Southwest Pacific TCs are grouped into classes ranging from 1 to 5, with 5 being the most dangerous. For the coming TC season, at least six storms are anticipated to reach at least Category 3, with mean wind speeds of at least 64 knots or 118 km/h (so-called ‘hurricane force’ winds). Of those systems, four storms may reach at least Category 4 strength, with mean wind speeds of at least 86 knots or 159 km/h. In addition, Category 5 strength TCs (winds greater than 106 knots or 196 km/h) are known to occur during seasons like the current one.  Therefore, all communities should remain alert and well prepared for severe events.

Tropical cyclones have a significant impact across the Southwest Pacific from year to year. Vanuatu and New Caledonia typically experience the greatest activity, with an average of 2 or 3 TCs passing close to land each year and there are indications that activity may be above average this season for many islands, including Vanuatu, Fiji, and Wallis & Futuna.  The outlook indicates elevated TC activity for the 2015–16 season for many islands east of the International Date Line that is typically associated with El Niño with reduced risk for Papua New Guinea.  Elevated risk is forecast for countries east of the International Date Line include Tokelau, Samoa, Tuvalu and further east in the Northern Cook Islands, the Southern Cook Islands, and more broadly across French Polynesia.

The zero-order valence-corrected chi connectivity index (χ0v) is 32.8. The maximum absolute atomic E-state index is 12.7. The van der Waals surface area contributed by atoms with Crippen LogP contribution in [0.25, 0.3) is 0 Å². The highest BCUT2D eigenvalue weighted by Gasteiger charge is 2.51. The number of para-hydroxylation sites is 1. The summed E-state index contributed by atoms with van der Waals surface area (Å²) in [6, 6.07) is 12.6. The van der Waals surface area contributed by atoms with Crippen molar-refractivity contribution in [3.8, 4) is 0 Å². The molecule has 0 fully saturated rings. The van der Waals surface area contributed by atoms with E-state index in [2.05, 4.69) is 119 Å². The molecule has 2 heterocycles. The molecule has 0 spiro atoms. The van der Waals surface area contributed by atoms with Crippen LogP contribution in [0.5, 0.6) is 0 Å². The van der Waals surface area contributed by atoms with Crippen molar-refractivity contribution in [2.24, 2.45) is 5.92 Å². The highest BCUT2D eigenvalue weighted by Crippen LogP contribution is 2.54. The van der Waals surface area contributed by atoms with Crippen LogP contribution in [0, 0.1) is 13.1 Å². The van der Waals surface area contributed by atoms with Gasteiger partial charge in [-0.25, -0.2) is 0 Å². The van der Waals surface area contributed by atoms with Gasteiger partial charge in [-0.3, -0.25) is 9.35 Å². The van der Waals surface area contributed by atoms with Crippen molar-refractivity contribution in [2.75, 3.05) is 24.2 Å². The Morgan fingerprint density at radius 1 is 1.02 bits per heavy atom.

On average, New Zealand usually experiences at least one interaction per season with an ex-tropical cyclone during El Niño conditions. Most of the analog seasons identified for this forecast (1972/73; 1982/83; 1987/88; 1991/92; 1997/98 ) show multiple ex-tropical cyclones coming close (within 550 km) to the country. Significant wind, waves and rainfall are possible from these systems. Their effects can be spread over a larger area when the ex-tropical cyclone interacts with separate weather systems. 

Even though TC activity is expected to be relatively low for some countries, historical cyclone tracks (see supporting information for this forecast, Figure 3) indicate that TCs can affect all parts of French Polynesia (including the Society Islands, the Austral Islands, the Tuamotu Archipelago, and the Marquesas).

All Pacific Islands should remain vigilant in case conditions in the equatorial Pacific change during the TC season. Past El Niño seasons have seen TC tracks with increased sinuosity (irregular or looping motions rather than a curvilinear trajectory), which means they have potential to impact a large area.

New Zealand’s National Institute of Water & Atmospheric Research (NIWA) and Meteorological Service of New Zealand (MetService) along with meteorological forecasting organizations from the Southwest Pacific, including the Australian Bureau of Meteorology, MeteoFrance and the Pacific Island National Meteorological Services have prepared this tropical cyclone outlook. 

Contacts for comment 

In New Zealand:

Mr. Chris Brandolino
Principal Scientist - Forecasting, NIWA
Tel: +64 9 375 6335

Mr Chris Noble
Manager, Specialist Weather Services